Suit Spotlights 'Legal Limbo' Of Text Messaging: Telecommunication Or Information Service?
In papers filed late Wednesday, T-Mobile says it has "discretion to require pre-approval for any short code marketing campaigns run on its network, and to enforce its guidelines by terminating programs for which a content provider failed to obtain the necessary approval."
EZ Texting alleged last week that its short code was being blocked by T-Mobile because the wireless company objected to one short code user's Web site -- www.legalmarijuanadispensary.com -- which offered information about obtaining medical marijuana in California and other states.
T-Mobile responded by saying it has the right to block EZ Texting's short code because no law prohibits that. T-Mobile adds that it had good reason to take action, alleging that EZ Texting applied for a short code for a text messaging campaign that would inform people about events at bars, but then used the short code for a different campaign.
"EZ Texting never submitted that new campaign for T-Mobile's prior review and approval, even though prior approval is required for all short code messaging campaigns provisioned by T-Mobile, and by every other carrier that provides such services, as recommended by the industry trade group, Mobile Marketing Association," T-Mobile alleges. "On that basis, T-Mobile unilaterally decided to terminate network access."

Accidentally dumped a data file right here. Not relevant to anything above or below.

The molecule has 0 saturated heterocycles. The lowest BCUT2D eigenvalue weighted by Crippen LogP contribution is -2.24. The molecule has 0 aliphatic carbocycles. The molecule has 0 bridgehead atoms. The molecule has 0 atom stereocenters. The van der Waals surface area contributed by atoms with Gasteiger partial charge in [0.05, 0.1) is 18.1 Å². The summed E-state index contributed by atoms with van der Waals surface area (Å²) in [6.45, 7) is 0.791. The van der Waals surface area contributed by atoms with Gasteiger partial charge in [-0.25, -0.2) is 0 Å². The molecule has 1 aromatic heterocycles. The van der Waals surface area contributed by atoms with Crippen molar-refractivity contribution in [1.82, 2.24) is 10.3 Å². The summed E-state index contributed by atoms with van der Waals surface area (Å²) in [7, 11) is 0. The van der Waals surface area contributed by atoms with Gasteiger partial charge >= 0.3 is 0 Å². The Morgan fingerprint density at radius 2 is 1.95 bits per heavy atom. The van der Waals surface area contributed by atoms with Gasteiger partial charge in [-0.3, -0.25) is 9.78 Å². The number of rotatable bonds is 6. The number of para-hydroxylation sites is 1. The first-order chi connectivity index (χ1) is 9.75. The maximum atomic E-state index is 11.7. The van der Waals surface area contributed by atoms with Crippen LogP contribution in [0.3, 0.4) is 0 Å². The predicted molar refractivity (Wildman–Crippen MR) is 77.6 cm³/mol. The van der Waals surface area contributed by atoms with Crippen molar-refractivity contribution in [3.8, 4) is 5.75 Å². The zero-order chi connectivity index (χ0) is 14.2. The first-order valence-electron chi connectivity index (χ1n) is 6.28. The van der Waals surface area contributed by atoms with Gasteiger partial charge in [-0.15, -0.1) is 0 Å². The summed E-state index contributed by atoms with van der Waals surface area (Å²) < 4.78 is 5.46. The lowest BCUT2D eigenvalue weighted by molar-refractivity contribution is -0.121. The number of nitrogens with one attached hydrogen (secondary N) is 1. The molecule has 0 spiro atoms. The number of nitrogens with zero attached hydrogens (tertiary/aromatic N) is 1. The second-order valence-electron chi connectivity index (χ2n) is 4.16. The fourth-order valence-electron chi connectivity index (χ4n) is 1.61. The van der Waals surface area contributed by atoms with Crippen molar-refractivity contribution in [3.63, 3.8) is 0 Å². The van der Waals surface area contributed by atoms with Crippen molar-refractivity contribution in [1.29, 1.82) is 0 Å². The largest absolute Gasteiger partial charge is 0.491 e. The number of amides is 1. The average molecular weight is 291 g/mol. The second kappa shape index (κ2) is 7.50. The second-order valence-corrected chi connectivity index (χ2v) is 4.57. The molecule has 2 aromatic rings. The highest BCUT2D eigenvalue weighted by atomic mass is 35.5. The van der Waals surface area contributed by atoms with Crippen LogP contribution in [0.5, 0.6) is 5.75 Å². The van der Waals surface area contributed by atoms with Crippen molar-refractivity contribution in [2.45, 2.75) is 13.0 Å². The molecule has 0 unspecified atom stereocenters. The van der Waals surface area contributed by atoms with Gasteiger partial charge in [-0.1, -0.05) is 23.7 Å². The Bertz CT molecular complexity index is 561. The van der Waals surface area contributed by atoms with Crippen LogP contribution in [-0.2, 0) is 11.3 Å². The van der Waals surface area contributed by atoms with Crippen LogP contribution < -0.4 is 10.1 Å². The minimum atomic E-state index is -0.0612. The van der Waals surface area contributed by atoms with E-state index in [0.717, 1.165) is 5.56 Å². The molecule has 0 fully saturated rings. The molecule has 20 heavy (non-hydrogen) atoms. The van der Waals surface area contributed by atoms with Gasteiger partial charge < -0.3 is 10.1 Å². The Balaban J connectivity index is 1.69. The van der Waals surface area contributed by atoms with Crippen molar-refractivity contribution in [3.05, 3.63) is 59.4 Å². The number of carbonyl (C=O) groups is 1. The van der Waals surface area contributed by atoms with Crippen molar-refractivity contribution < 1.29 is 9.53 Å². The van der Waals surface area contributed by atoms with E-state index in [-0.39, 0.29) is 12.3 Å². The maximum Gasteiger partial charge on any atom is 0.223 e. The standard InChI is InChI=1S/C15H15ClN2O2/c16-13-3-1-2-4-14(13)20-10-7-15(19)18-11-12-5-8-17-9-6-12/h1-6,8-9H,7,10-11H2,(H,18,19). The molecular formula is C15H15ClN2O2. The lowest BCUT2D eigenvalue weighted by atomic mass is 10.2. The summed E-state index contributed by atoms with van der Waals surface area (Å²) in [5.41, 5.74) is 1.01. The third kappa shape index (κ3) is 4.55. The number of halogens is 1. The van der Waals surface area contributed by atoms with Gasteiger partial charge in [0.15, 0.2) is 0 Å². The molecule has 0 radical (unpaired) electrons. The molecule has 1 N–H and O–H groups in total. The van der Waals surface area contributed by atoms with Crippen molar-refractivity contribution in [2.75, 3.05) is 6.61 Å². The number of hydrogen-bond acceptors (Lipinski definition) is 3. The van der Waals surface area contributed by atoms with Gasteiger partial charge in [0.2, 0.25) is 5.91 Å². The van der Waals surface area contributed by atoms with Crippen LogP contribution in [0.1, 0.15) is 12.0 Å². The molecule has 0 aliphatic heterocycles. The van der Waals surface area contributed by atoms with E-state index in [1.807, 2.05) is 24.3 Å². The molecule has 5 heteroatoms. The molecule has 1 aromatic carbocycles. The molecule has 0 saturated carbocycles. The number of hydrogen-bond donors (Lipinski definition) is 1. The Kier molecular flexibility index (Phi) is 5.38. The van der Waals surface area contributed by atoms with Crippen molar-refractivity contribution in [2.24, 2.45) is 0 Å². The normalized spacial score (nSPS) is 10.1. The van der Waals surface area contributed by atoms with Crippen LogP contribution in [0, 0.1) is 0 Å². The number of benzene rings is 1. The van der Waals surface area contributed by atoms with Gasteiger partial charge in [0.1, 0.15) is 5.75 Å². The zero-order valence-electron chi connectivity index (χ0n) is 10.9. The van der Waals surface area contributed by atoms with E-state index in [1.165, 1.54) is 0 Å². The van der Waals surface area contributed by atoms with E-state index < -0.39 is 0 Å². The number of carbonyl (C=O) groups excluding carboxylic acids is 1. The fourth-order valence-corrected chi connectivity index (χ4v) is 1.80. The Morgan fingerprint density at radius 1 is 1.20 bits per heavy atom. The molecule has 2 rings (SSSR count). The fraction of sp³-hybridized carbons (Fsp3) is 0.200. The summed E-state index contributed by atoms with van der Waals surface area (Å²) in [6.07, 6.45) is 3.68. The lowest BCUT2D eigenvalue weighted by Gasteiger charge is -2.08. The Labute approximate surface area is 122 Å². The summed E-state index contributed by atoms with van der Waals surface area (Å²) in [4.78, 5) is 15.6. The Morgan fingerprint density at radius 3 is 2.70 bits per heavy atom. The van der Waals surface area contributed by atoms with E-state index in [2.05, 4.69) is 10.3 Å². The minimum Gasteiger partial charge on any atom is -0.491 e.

Even though EZ Texting and T-Mobile are caught up in litigation, advocacy groups say that this issue needs to be dealt with by the Federal Communications Commission, not the courts. Because the FCC hasn't classified text messaging services as either telecommunications services or information services, text messaging is in a state of "legal limbo," says Chris Riley, policy counsel at the advocacy group Free Press.
The result, he says, is that texting isn't necessarily subject to common carrier rules. In that case, there's a very real danger that wireless carriers could ban companies from running text messaging campaigns that the carriers deem inappropriate -- as happened three years ago, when Verizon Wireless refused to allow abortion rights group NARAL Pro-Choice to use a short code to reach members who had signed up for text messages.
Verizon reversed its decision, but Free Press and Public Knowledge both asked the FCC to declare that carriers in the future can't block short codes based on content. The groups are now repeating their call for the FCC to act.